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Julius Caesar (play)
The ghost of Caesar
Caesar
taunts Brutus about his imminent defeat. ( Copperplate engraving
Copperplate engraving
by Edward Scriven from a painting by Richard Westall: London, 1802.)The Tragedy of Julius Caesar
Julius Caesar
is a history play and tragedy by William Shakespeare, believed to have been written in 1599
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Copperplate Engraving
Intaglio (/ɪnˈtæli.oʊ/ in-TAL-ee-oh; Italian: [inˈtaʎʎo]) is the family of printing and printmaking techniques in which the image is incised into a surface and the incised line or sunken area holds the ink.[1] It is the direct opposite of a relief print. Normally, copper or zinc plates are used as a surface or matrix, and the incisions are created by etching, engraving, drypoint, aquatint or mezzotint.[2] Collagraphs may also be printed as intaglio plates.[3]Contents1 Process 2 Brief history 3 Current use 4 Famous intaglio artists 5 See also 6 References 7 External linksProcess[edit] In intaglio printing, the lines to be printed are cut into a metal plate by means either of a cutting tool called a burin, held in the hand – in which case the process is called engraving; or through the corrosive action of acid – in which case the process is known as etching.[4] In etching, for example, the plate is covered in a resin ground or an acid-resistant wax material
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Poet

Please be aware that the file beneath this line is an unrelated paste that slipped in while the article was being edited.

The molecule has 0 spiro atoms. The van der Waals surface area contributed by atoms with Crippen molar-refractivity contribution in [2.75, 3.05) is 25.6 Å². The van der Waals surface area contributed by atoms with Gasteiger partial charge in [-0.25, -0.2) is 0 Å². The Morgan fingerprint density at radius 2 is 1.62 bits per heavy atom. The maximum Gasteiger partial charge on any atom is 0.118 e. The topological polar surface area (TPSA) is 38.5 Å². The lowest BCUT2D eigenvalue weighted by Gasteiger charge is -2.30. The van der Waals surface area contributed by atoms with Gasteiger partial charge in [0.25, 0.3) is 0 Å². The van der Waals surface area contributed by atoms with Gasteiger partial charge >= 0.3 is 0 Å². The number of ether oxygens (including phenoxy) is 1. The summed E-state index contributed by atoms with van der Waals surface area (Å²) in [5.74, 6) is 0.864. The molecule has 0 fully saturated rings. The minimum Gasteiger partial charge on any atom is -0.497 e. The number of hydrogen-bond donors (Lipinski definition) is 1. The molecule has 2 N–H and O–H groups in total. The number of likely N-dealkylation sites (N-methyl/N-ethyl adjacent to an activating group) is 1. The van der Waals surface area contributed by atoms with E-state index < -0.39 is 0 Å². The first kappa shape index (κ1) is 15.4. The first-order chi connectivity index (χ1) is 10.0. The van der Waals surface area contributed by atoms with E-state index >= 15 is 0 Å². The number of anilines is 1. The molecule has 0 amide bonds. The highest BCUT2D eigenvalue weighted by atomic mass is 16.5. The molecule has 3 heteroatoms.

A poet is a person who creates poetry. Poets may describe themselves as such or be described as such by others. A poet may simply be a writer of poetry, or may perform their art to an audience.Postmortal fictional portrait of Slovak poet Janko Kráľ
Janko Kráľ
(1822-1876) - an idealized romanticized picture of "how a real poet should look" in Western culture.The Italian Giacomo Leopardi
Giacomo Leopardi
was mentioned by the University of Birmingham as "one of the most radical and challenging of nineteenth-century thinkers".[1]The work of a poet is essentially one of communication, either expressing ideas in a literal sense, such as writing about a specific event or place, or metaphorically
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Gaius Popillius Laenas
Gaius Popillius Laenas (the alternative spellings Popilius and Laena are fairly common) twice served as one of the two consuls of the Roman Republic, in 172 and 158 BC. His name indicates he was of the gens Popilia; the Latin plural of Laenas is Laenates. He was sent as an envoy to prevent a war between Antiochus IV Epiphanes of the Seleucid Empire
Seleucid Empire
and Ptolemaic Egypt. On being confronted with the Roman demands that he abort his attack on Alexandria, Antiochus played for time; Popillius Laenas is supposed to have drawn a circle around the king in the sand with his cane, and ordered him not to move out of it until a firm answer had been given. The Syrians withdrew
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Oracle
In classical antiquity, an oracle was a person or agency considered to provide wise and insightful counsel or prophetic predictions or precognition of the future, inspired by the god. As such it is a form of divination.Contents1 Description 2 Origins 3 Pythia
Pythia
(Delphi) 4 Dodona 5 Trophonius 6 Oracle
Oracle
of Menestheus 7 "Oracles" in other cultures7.1 China 7.2 Celtic polytheism 7.3 Hinduism 7.4 Tibetan Buddhism 7.5 Pre-Columbian Americas 7.6 Nigeria 7.7 Norse mythology 7.8 Hawaii8 References 9 Further reading 10 External linksDescription[edit] The word oracle comes from the Latin
Latin
verb ōrāre, "to speak" and properly refers to the priest or priestess uttering the prediction
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Artemidorus